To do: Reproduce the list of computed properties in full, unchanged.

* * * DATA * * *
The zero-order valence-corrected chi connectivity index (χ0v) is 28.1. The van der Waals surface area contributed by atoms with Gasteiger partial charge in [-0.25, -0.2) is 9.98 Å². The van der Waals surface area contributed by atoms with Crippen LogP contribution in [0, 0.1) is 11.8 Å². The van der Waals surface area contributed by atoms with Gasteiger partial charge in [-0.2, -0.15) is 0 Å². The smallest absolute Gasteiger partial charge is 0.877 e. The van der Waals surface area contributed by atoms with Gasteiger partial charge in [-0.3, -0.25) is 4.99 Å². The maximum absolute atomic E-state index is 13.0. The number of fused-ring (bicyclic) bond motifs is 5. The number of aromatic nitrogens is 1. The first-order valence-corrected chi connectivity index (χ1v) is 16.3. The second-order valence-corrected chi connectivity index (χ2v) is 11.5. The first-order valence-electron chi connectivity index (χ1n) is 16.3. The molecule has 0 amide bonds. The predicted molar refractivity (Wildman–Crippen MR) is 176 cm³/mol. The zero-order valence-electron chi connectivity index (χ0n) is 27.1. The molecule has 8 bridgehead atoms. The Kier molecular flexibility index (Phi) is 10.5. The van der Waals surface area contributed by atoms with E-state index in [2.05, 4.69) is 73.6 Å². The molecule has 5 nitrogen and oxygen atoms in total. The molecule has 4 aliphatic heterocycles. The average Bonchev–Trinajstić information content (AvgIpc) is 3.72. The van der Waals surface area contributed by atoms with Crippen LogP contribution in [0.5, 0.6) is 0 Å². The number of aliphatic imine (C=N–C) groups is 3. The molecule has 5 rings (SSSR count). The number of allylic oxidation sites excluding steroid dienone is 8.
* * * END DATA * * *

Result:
The zero-order valence-corrected chi connectivity index (χ0v) is 28.1. The van der Waals surface area contributed by atoms with Gasteiger partial charge in [-0.25, -0.2) is 9.98 Å². The van der Waals surface area contributed by atoms with Crippen LogP contribution in [0, 0.1) is 11.8 Å². The van der Waals surface area contributed by atoms with Gasteiger partial charge in [-0.2, -0.15) is 0 Å². The smallest absolute Gasteiger partial charge is 0.877 e. The van der Waals surface area contributed by atoms with Gasteiger partial charge in [-0.3, -0.25) is 4.99 Å². The maximum absolute atomic E-state index is 13.0. The number of fused-ring (bicyclic) bond motifs is 5. The number of aromatic nitrogens is 1. The first-order valence-corrected chi connectivity index (χ1v) is 16.3. The second-order valence-corrected chi connectivity index (χ2v) is 11.5. The first-order valence-electron chi connectivity index (χ1n) is 16.3. The molecule has 0 amide bonds. The predicted molar refractivity (Wildman–Crippen MR) is 176 cm³/mol. The zero-order valence-electron chi connectivity index (χ0n) is 27.1. The molecule has 8 bridgehead atoms. The Kier molecular flexibility index (Phi) is 10.5. The van der Waals surface area contributed by atoms with E-state index in [2.05, 4.69) is 73.6 Å². The molecule has 5 nitrogen and oxygen atoms in total. The molecule has 4 aliphatic heterocycles. The average Bonchev–Trinajstić information content (AvgIpc) is 3.72. The van der Waals surface area contributed by atoms with Crippen LogP contribution in [0.5, 0.6) is 0 Å². The number of aliphatic imine (C=N–C) groups is 3. The molecule has 5 rings (SSSR count). The number of allylic oxidation sites excluding steroid dienone is 8.